Serena & Venus Williams Were Raised to Be Millionaires as Other Siblings Suffered, Sister Said
Serena and Venus Williams' biopic recently grabbed headlines as it premiered in theaters nationwide. Centering around their father, Richard Williams, the film's release prompted one of his children from his first marriage to share an unflattering backstory.
Sisters Serena and Venus Williams are superstar athletes who took the world of tennis by storm when they were just teens. Fast forward to today, they have combined 122 singles titles, including 30 Grand Slam singles.
Their exceptional tennis skills also earned them a staggering fortune. Their combined prize money won amounted to over $175 million, making them among the wealthiest athletes in the world.
Serena and Venus Williams attend the 2021 AFI Fest: Closing Night Premiere of Warner Bros. "King Richard" on November 14, 2021 in Hollywood, California. | Photo: Getty Images
Both competitive, the sisters were also rivals on the court. In 1998, Venus, then 17, and Serena, 16, competed against each other in what has become an unforgettable match at the Australian Open.
Venus overpowered her younger sister, winning the match in straight sets. She continued her winning streak during their rematch at the Italian Open. By then, all eyes were on them.
The then-young tennis prodigies went on to win one championship after another, sometimes as teammates. Together, they have bagged 22 doubles titles, including 14 from Grand Slam competitions.
Serena Williams and her sister Venus takes a break while playing tennis in Florida in 1992. | Photo: Getty Images
Serena was not shy to admit that she revered her older sister so much that she would copy her in many aspects. In the 2012 documentary "Venus and Williams," she said:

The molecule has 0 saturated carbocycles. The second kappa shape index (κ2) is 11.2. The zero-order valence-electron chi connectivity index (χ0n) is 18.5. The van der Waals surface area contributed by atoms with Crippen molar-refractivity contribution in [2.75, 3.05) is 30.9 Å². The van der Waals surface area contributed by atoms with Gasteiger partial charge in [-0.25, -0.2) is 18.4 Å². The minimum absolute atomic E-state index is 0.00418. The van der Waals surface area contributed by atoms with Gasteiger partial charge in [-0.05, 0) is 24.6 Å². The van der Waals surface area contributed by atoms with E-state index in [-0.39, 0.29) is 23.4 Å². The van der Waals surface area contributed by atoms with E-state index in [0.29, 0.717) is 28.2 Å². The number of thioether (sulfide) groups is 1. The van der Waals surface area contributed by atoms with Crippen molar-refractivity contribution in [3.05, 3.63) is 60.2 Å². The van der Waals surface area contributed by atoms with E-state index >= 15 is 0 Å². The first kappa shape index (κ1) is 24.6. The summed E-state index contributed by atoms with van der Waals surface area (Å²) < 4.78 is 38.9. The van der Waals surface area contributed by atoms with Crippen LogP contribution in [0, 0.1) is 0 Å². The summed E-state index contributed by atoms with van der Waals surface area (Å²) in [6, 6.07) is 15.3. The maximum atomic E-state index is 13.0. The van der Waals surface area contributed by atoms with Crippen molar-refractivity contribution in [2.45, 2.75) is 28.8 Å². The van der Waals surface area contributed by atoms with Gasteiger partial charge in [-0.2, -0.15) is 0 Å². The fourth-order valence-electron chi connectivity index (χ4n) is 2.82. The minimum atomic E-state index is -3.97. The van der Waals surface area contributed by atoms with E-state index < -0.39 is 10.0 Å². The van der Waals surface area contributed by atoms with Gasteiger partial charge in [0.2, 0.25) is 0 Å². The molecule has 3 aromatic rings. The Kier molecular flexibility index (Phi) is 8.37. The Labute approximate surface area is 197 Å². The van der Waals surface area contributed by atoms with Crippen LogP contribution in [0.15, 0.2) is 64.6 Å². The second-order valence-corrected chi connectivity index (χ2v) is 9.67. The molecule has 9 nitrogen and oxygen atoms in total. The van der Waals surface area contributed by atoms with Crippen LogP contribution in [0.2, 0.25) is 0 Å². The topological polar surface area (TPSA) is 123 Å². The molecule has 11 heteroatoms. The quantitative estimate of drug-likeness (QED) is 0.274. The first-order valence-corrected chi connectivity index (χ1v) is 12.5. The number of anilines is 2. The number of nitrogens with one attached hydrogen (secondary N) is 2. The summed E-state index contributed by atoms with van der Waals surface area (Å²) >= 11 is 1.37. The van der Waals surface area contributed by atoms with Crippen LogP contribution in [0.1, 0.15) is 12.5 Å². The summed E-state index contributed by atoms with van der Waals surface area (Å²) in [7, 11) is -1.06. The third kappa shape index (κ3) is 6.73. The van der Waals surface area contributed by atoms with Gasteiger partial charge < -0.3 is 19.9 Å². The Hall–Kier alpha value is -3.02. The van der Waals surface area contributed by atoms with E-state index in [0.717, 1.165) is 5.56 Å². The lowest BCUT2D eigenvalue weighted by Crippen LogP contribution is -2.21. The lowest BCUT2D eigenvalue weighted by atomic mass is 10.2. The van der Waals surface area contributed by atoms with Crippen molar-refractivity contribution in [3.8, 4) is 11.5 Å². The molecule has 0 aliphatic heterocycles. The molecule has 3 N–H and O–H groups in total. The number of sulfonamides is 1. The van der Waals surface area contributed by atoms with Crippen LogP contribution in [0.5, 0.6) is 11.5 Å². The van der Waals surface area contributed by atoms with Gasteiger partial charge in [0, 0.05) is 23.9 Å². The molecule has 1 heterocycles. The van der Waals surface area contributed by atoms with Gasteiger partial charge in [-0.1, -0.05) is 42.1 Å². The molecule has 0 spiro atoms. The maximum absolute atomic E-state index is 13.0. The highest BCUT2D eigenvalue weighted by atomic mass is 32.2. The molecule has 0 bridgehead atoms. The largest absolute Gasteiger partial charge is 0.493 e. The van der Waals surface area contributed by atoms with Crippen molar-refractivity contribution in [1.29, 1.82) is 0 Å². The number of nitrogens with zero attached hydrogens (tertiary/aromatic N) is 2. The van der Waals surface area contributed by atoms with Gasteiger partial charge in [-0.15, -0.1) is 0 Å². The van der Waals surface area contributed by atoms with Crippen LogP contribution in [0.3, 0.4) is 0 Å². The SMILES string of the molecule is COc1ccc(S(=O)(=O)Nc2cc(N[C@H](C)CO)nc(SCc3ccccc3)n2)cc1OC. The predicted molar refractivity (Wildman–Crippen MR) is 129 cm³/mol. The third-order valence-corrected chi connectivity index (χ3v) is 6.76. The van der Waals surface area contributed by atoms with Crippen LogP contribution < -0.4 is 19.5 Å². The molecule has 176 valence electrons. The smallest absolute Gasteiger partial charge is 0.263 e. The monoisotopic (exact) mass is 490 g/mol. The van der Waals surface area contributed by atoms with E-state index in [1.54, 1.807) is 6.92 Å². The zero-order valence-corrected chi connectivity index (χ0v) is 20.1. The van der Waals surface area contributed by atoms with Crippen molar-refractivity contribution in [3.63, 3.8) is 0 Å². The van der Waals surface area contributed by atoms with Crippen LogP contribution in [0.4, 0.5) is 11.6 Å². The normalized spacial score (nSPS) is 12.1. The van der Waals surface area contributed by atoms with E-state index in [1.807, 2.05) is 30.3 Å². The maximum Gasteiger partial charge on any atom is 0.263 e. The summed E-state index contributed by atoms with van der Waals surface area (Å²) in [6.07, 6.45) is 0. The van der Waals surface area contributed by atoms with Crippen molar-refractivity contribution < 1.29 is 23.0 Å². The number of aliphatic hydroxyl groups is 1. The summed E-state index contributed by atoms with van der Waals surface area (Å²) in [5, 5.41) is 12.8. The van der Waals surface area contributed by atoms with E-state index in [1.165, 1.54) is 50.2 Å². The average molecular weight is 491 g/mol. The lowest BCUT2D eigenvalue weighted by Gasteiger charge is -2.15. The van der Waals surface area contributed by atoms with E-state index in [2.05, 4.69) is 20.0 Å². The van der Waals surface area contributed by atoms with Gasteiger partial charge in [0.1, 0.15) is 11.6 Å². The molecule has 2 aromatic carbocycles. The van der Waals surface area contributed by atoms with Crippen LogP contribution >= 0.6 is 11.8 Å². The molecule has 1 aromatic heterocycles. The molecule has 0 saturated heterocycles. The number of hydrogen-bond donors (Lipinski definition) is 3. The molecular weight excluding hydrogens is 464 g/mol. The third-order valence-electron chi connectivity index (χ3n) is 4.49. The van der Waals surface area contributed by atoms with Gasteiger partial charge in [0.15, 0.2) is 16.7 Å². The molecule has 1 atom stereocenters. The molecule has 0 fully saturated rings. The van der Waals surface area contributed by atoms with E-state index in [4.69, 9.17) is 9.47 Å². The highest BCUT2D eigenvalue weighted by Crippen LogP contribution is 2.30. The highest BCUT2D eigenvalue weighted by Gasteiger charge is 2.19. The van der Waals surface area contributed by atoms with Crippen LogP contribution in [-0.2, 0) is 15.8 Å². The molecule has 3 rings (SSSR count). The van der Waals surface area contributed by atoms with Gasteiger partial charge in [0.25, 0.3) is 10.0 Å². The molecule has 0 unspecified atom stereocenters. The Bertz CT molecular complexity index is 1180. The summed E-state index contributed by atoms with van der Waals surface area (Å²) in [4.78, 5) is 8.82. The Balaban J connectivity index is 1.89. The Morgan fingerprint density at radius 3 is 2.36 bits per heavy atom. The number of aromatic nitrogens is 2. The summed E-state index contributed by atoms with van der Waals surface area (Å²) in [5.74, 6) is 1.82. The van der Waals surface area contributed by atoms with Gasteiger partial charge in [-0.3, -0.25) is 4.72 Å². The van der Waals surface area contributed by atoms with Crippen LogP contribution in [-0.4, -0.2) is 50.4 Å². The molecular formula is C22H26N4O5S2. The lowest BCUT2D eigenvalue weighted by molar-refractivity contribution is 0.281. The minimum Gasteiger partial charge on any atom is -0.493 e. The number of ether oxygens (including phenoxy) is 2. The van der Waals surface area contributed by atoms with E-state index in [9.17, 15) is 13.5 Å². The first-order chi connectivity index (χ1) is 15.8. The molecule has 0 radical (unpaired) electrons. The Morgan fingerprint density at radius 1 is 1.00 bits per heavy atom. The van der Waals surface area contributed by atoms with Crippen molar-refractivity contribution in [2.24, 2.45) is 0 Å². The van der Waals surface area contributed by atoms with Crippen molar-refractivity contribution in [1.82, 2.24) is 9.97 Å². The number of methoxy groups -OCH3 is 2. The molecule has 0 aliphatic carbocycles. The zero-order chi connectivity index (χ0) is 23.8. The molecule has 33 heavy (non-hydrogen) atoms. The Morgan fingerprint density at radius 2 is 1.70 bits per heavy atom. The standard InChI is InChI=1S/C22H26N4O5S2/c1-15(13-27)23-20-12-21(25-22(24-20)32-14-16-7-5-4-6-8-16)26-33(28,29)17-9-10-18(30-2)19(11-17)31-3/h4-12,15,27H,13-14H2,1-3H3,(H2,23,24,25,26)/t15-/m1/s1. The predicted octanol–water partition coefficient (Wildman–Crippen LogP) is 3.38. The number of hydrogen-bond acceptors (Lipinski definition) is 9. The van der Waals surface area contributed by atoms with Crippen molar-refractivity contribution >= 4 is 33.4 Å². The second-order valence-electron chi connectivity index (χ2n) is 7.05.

"I mean, her favorite color was my favorite color, her favorite animal was my favorite animal, she wanted to win Wimbledon, I wanted to win Wimbledon."
Nonetheless, Serena became the first Williams to score a Grand Slam singles victory at the 1999 U.S. Open after defeating Swiss player Martina Hingis.
JEALOUS OVER SERENA'S WIN
Venus admitted that her sister's historic triumph at the 1999 U.S. Open was tough for her, mainly because she felt she should have stepped up and done more to win the title, being the older sister.
Soon enough, both sisters began to attract national attention as young tennis prodigies.
She said it was a defining moment to which she didn't know how to react. "Am I going to learn from her example, or am I going to crumble?" she said in the 2012 documentary "Venus and Serena."
Venus and Serena's desire for greatness came from their father, Richard Williams, who trained the sisters in tennis after realizing they could potentially make a fortune from the sport.
Richard was watching TV at their home in Long Beach, California when he saw a broadcast about the French Open. The $40,000 prize money caught his attention, not so much the player's athleticism.
He became determined to teach himself tennis and raise future tennis champions from that day on. He began by teaching himself and his wife to play tennis, so they could later pass the skills on to their children.
While he was not trained in tennis, the world of sports was nothing new to Richard, who played football in Shreveport during his younger days. He had the discipline and athleticism to learn a new sport quickly.
Besides Venus and Serena, he also taught his stepchildren from his wife Oracene's previous marriage. However, he saw that her daughters displayed excellent skills to become world tennis champions.
Soon enough, both sisters began to attract national attention as young tennis prodigies. But during this time, it was Venus who had more wins under her belt.